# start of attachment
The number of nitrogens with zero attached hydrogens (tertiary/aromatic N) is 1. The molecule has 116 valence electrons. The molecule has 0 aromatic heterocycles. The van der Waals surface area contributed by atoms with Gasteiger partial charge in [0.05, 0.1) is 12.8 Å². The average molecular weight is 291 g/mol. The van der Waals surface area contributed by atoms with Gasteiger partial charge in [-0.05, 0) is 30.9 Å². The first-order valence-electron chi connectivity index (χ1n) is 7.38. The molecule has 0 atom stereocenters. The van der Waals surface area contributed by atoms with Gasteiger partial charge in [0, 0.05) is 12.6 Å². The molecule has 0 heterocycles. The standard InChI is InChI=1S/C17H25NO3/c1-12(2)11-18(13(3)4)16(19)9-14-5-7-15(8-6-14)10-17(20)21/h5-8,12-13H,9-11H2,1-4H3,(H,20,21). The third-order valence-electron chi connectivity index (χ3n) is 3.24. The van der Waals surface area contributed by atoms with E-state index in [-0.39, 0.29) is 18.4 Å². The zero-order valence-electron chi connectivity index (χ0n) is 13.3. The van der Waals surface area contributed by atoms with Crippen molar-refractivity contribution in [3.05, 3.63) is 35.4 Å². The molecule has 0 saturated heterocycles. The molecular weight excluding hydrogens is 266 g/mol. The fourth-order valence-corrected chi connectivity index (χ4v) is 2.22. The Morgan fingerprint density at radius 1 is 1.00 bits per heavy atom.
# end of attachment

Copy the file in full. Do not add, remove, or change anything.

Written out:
The number of nitrogens with zero attached hydrogens (tertiary/aromatic N) is 1. The molecule has 116 valence electrons. The molecule has 0 aromatic heterocycles. The van der Waals surface area contributed by atoms with Gasteiger partial charge in [0.05, 0.1) is 12.8 Å². The average molecular weight is 291 g/mol. The van der Waals surface area contributed by atoms with Gasteiger partial charge in [-0.05, 0) is 30.9 Å². The first-order valence-electron chi connectivity index (χ1n) is 7.38. The molecule has 0 atom stereocenters. The van der Waals surface area contributed by atoms with Gasteiger partial charge in [0, 0.05) is 12.6 Å². The molecule has 0 heterocycles. The standard InChI is InChI=1S/C17H25NO3/c1-12(2)11-18(13(3)4)16(19)9-14-5-7-15(8-6-14)10-17(20)21/h5-8,12-13H,9-11H2,1-4H3,(H,20,21). The third-order valence-electron chi connectivity index (χ3n) is 3.24. The van der Waals surface area contributed by atoms with E-state index in [-0.39, 0.29) is 18.4 Å². The zero-order valence-electron chi connectivity index (χ0n) is 13.3. The van der Waals surface area contributed by atoms with Crippen molar-refractivity contribution in [3.05, 3.63) is 35.4 Å². The molecule has 0 saturated heterocycles. The molecular weight excluding hydrogens is 266 g/mol. The fourth-order valence-corrected chi connectivity index (χ4v) is 2.22. The Morgan fingerprint density at radius 1 is 1.00 bits per heavy atom.